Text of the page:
The Observer is a Student-run, daily print & online newspaper serving Notre Dame & Saint Mary's. Learn more about us.



NDSP releases campus crime statistics

Emma Driscoll | Friday, September 19, 2008

Notre Dame Security Police (NDSP) sent crime statistics for the month of August via e-mail to students September 12, which they use to help inform students of possible dangers on campus.

“We want students to be aware of where crime is occurring and they can make decisions about whether they want to frequent these places,” Assistant Director of NDSP David Chapman said.

The e-mail reported one burglary, taking place in the Pasquerilla Center on August 4 and 28 accounts of larceny.

Chapman said that a suspect has been identified for the burglary and has been taken into custody.

Of the larceny cases, 20 involved bicycles, one involved a wallet, one involved a purse that was later returned, one involved a laptop computer, one involved an ID card, and one involved an ATM card, according to NDSP officer Keri Shibata. Other cases involved tools reported stolen and then reported recovered by the owner on the same day, tent stakes, video games, DVDs and food, Shibata said.

The e-mail included comparative data from the months of July and August about crimes taking place in Northeast South Bend. The number of aggravated assaults jumped from 4 to 10 between the two months.

Shibata said that NDSP has not received information that students were involved in these aggravated assaults.

Chapman said the only way NDSP receives information about students being involved in off-campus crime is if the student identifies himself or herself as a student to the officer and if the officer includes this identification in a report.

NDSP has also not received information of students being involved in the two rape cases reported in the month of August in Northeast South Bend.

Shibata said that crime statistics will continue to be sent to students monthly.

“Maybe being aware of the crime that is taking place will help [students] seek options that will make it more difficult for crimes to be committed against them,” Shibata said.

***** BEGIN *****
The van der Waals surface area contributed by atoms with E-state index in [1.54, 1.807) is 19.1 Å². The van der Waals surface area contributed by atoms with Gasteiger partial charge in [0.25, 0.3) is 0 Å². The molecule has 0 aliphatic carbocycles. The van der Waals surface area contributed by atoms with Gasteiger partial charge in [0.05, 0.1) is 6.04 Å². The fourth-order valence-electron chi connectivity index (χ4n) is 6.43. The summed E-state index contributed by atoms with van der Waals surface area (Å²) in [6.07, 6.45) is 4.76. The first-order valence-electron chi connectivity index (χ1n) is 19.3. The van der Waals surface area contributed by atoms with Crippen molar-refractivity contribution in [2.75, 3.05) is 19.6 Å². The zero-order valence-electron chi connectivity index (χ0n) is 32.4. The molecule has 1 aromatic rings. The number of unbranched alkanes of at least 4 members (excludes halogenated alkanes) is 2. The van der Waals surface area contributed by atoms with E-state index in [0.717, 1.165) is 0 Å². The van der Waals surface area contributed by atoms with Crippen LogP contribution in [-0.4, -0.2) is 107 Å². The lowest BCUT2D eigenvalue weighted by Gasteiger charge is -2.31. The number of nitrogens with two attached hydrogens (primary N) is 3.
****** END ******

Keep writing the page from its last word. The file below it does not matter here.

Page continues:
Students can also find more information about crime on campus through NDSP’s Crime Blotter. NDSP sends Crime Alerts if they determine that students should be aware of a situation immediately.

“If it’s something where student safety is at risk, we send out a crime alert as soon as we possibly can,” Shibata said.

Chapman said that NDSP tries to send the most important information to students.

“We have to judge. A lot of people, if they get so much [e-mail] from NDSP, they will delete it,” Chapman said. “We have to be careful how much information we saturate students with,” he said.

NDSP urges students to contact them whenever they feel that something is suspicious.

Phone calls from students, faculty and employees made it possible for NDSP to catch three subjects in cases last April and May.

In one case last April, a student called NDSP to report a suspicious person, Chapman said. NDSP stopped the person who was from East Chicago who was suspected in several burglaries at Notre Dame and at other colleges, Chapman said.

“He was targeting colleges and universities and going through dorms stealing things,” Shibata said.

The subject also had unrelated felony charges in Marion County, Chapman said.

Also in April, a faculty phone call enabled NDSP to apprehend a subject leaving Stepan Chemistry Hall with a stolen laptop computer, Chapman said. This subject was also identified as a suspect in other cases, Chapman said.

In May, a ND employee phone call helped NDSP stop another person identified as being in dorms. The subject was on parole at the time he was stopped.

Chapman pointed out that none of these cases involved a break-in or forced entry.

“One of the best ways to prevent these things from happening is to not let people in that you don’t know. Be suspicious,” he said.

Shibata stressed the importance students reporting suspicious activity or people.

“During that time, there were several instances when we would get called several hours after the fact,” Shibata said. “It’s vital for us that when people see something is suspicious, even if they are not sure what’s going on or why it’s suspicious, call immediately because we have very good response time and if we’re given timely information, we can catch up with these people.”

If students would like to receive e-mail alerts of crime against students in the city of South Bend, e-mail Cpl. Hechlinski at [email protected], the e-mail said.